The four letters on the chart stand for the different configurations of basic personality types (there are 16). Each letter corresponds to a “function” of the human personality: Introversion / Extroversion; Intuition / Sensing; Thinking / Feeling and Judging / Perceiving.
There is also a way to classify them into groups of four based on the role to which privilege is granted (this differs for MBTI and Keirsey, as each has a different classification criteria).
In my own case, I came closest to the INTJ: Introversion; Intuition; Thinking; and Judging. As you can also see, I have medium degree of fluency in English, but it is not my native tongue. I have a professional doctorate in Law and Social Sciences (equivalent of a J/D in North America) and a bachelor degree in Philosophy. I am also working on an extended Master’s degree in Contemporary Philosophy about LeFevre, tentatively titled “The Autarchism of Robert LeFevre: Between the dirty reality and the ‘neat’ utopia.”
Although ‘voluntaryism’ is not on the Briggs, Myers, Keirsey chart, I eventually found my way to the voluntaryist website. There was a link to it in the Autarchism article I had found in Wikipedia. I certainly did not expect to find in this philosophy something that was directly opposed to LeFevre’s thought, and it was hoped that I would also feel comfortable with the line of thought that voluntaryists advocated. Without difficulty I could commune with each and every one of the points in the Fundamentals of Voluntaryism, as well as in the Statement of Purpose.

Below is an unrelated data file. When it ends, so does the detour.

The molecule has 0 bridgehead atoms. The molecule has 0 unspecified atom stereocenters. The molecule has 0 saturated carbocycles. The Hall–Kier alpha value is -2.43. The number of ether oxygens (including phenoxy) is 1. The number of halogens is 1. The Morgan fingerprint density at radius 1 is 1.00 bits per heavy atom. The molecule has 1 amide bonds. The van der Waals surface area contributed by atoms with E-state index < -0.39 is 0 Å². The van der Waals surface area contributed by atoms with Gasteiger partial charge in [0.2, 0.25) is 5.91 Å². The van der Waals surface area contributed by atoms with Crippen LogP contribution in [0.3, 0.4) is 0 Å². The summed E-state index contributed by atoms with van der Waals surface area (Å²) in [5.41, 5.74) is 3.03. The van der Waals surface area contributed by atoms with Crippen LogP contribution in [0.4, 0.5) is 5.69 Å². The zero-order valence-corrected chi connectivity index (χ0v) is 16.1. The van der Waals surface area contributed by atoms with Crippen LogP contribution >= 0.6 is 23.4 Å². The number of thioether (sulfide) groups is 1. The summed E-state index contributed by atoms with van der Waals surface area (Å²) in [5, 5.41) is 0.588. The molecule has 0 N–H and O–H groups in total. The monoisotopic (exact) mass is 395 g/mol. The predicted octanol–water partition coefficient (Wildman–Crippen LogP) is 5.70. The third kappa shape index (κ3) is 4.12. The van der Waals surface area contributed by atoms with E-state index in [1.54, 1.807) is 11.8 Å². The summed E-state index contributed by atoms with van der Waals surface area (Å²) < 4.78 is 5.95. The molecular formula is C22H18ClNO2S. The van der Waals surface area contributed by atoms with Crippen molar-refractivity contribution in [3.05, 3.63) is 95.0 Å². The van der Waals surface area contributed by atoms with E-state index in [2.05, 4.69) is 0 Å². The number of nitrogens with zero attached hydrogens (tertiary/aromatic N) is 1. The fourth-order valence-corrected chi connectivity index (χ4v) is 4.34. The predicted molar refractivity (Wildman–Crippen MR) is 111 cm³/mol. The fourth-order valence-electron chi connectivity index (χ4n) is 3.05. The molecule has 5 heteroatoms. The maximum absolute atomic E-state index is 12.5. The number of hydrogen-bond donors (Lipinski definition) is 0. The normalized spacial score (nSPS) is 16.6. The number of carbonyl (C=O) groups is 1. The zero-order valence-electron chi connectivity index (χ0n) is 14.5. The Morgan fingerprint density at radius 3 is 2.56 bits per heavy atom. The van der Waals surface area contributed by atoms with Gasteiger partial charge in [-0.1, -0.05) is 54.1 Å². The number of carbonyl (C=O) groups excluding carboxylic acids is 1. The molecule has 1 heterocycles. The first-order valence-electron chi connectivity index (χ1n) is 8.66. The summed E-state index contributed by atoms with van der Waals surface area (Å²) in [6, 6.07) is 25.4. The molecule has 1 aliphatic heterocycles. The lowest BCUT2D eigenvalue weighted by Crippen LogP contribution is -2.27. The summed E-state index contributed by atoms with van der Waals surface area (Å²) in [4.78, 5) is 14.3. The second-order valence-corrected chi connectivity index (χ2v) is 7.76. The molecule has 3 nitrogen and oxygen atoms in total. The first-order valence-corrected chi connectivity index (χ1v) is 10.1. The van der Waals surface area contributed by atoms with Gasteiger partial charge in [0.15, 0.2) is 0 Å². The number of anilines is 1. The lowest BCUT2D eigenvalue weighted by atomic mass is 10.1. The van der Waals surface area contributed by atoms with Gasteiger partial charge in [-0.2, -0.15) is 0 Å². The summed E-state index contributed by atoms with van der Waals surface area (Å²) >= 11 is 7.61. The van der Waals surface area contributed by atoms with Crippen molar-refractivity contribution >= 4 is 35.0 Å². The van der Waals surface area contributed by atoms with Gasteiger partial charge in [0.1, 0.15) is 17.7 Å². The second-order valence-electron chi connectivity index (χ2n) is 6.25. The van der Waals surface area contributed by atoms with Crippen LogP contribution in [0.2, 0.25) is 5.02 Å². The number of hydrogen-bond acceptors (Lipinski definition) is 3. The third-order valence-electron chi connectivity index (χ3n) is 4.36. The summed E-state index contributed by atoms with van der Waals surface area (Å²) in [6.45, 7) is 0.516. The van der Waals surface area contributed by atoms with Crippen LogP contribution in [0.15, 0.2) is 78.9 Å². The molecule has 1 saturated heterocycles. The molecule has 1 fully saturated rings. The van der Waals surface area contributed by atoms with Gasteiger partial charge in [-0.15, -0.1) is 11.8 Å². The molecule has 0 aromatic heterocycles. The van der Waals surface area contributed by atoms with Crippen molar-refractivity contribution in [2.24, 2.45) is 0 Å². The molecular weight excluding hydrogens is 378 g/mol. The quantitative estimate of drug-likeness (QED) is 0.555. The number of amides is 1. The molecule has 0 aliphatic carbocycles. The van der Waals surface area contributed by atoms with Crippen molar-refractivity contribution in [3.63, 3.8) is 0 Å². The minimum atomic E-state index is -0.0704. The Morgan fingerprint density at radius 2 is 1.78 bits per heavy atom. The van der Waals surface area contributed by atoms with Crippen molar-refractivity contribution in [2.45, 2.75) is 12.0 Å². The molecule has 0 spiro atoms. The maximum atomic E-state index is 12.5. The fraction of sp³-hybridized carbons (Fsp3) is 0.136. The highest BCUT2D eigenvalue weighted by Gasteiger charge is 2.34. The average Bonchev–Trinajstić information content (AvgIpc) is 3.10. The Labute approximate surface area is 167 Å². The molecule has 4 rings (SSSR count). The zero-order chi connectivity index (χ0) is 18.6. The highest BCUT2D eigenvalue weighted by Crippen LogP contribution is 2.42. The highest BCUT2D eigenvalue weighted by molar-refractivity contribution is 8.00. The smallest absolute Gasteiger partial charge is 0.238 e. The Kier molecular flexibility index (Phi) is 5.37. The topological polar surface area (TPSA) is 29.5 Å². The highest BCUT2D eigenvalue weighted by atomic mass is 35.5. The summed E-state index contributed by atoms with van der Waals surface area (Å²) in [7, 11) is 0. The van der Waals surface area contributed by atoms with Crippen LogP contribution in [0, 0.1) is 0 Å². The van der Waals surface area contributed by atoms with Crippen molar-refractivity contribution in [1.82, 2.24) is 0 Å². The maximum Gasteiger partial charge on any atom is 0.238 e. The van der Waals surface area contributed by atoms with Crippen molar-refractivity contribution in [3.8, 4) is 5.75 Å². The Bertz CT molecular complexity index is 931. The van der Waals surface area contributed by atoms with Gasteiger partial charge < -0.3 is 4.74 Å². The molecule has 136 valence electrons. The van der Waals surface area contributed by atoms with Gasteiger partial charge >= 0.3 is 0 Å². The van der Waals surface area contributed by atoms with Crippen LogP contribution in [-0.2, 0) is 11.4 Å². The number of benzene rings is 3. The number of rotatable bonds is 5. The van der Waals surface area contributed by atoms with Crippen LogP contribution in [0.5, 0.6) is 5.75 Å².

It was at this point that I begin to wonder why I was not a voluntaryist, and – more interestingly still – why LeFevre could not be considered a voluntaryist. I am convinced, until evidence to the contrary is presented to me, that there is no reason to argue that LeFevre cannot also be considered a sort of voluntaryist (at least if what is required to be one is the peaceful acceptance of the Statement of Purpose). In the same way, this criterion could be applied to me, as long as I agree with what LeFevre thought (and that is why I am an autarchist) and at the same time I have no qualms about accepting the voluntaryist fundamentals. Ultimately, the only objection that could be minimally acceptable is in the semantic field. It is obvious that “autarchism” and “voluntaryism” are not synonymous. On the other hand, it is also true that LeFevre came to formulate the term “autarchism” based on a need that pushed him to distance himself from the violent anarchism of the early 1960s. Still, LeFevre never was really comfortable with the term “autarchism.” In his announcement in 1965, he said it was for “lack of a better name” and “until we have a better name” that he would call himself an autarchist. Perhaps the best argument is to claim that there is no contradiction between the two philosophies. I believe that autarchism is comprised within voluntaryism. It is in this sense, that I consider LeFevre’s Autarchism to be a form of Voluntaryism.